I came up with my own solution for my studio. Since I didn’t want to permanently alter or close in the windows, I instead came up with the concept of sliding window treatments. These treatments help considerably with the noise from the outside world but they are still not as ideal as a properly built sound proofed wall. Let’s face it, most of us don’t have the luxury of reconstruction to that degree. The solution I came up with was to purchase barn door track from the internet and instead of doors, I hung plywood that I then covered with Auralex acoustical tiles. This solution still allows me the ability to open the windows and let in the natural light when I want or close them up and keep the room a bit quieter when I’m recording. It also provided some absorptive surfaces that keep reflections in the studio to a minimum. I essentially sacrificed complete silence for functionality of the windows, a trade off that I’m pretty satisfied with for my home studio. There are many ways to upgrade this type of construction and the more density you add to the structure the more sound that will get contained. Unfortunately, the more density the more weight that the track will need to support.
Don’t be afraid from time to time to let the ambient sounds from outside into your recordings. There was one evening the summer before last that the frogs were creating a huge noise outside. So much so that I stuck a condenser microphone out the door and recorded a few minutes of it. I recorded about four tracks of the frogs and layered them to make it dense and added some reverb to the tracks as well. This tracking session ended up becoming the beginning of the song “Chrysalis” on the Transformation CD.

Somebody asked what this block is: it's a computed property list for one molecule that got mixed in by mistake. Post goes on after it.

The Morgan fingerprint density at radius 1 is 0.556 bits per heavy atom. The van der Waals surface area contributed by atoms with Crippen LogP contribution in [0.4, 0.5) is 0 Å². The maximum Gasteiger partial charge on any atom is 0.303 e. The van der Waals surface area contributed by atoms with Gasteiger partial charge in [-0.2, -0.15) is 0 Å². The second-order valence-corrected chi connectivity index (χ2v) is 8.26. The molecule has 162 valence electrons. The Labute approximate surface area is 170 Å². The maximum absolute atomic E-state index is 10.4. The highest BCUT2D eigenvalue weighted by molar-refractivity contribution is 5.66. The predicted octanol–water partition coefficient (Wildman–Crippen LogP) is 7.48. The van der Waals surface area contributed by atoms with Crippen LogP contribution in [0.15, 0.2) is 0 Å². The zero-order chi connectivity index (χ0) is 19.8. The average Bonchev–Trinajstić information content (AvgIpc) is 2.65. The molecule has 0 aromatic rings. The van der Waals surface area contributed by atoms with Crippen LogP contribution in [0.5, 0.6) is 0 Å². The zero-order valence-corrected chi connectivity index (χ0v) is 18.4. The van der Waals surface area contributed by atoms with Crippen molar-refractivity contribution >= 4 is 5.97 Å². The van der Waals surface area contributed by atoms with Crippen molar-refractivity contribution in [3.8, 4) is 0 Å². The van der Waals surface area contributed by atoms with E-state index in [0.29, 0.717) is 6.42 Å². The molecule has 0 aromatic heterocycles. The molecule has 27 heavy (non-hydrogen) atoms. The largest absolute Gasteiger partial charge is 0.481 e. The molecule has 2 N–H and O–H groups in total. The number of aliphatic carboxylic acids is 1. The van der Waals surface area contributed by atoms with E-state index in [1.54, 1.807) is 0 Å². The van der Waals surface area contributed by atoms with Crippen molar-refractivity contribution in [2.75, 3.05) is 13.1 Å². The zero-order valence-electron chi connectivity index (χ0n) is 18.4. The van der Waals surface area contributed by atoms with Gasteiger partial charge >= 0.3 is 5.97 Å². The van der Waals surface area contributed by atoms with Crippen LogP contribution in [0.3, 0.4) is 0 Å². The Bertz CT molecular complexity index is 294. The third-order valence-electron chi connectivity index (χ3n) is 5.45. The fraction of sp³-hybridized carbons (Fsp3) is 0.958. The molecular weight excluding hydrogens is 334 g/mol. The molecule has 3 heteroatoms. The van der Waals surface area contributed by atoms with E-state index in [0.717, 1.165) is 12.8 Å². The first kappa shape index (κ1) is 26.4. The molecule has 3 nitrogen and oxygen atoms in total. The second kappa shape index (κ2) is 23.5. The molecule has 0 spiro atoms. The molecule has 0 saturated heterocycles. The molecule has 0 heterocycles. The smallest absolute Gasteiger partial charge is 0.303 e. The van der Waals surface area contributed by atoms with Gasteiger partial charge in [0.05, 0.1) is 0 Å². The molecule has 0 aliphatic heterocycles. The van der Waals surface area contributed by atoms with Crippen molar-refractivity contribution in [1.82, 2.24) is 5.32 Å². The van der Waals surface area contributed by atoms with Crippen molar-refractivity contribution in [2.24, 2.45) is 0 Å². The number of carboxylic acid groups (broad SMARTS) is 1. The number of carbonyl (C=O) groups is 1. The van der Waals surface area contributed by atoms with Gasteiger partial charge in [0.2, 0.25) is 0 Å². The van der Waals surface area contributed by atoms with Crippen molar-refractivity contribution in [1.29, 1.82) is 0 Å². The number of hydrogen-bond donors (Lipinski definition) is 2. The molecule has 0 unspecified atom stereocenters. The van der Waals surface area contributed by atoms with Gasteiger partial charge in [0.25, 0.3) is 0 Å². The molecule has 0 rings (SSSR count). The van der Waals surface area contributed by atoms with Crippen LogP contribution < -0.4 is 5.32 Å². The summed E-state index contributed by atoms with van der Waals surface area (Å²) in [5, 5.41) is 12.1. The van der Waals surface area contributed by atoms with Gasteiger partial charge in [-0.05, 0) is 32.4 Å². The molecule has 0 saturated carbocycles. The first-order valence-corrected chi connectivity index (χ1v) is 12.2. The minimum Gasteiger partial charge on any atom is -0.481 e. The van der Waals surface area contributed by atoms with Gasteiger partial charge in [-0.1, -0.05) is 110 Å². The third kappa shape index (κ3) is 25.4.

Other noise problems that can pollute your recordings that you’ll need to contend with, also come from inside your house. Refrigerators are extremely noisy and their hum will infiltrate any recordings that are done in their proximity. So before you get that great sounding acoustic guitar track on the tile in your kitchen; you may need to turn up the thermostat on the fridge. Just don’t forget you did it and ruin your groceries.
Your air conditioner or furnace is another major noise maker and unfortunately, the best solution here is literally to shut it off before you hit the record button.
It may seem like these noises wouldn’t amount to much but in a multi track environment, with ten different tracks running that have the same room, the noises gets multiplied and they end up on every channel. What you end up with is 10 air conditioners and 10 refrigerators playing back with your audio.
Another thing that I’ve noticed, and this may sound fairly picky but the temperature in your environment can change the way things sound as well. I noticed a huge difference one summer here in Texas when our Air Conditioner went out and it reached temperatures upwards of 90 degrees inside my studio. I just had to get this idea down so I went on sweating it out. A few days later when the AC was running again, I went back and listened to the session, man was I surprised. The recording really sounded different, heavier, almost denser than usual. So if you’re looking for a certain heaviness in the air for a song, you may try cranking up the heat and see if you can tell a difference. Keep a close eye on your computer equipment when the room gets warm. It probably won’t agree with it.
Let it roll
All in all, home recording is a “use what you have” scenario so make sure you’re making the most of all of the variables that you can control and learn to be patient with those that you can’t control. It’s possible to get as creative as you want with where you decide to record an instrument but you may want to invest in some really long microphone cables if your control room is not portable or if your house is rather large.
Keep thinking outside the box and create some ambience without the need for artificial reverbs! – John!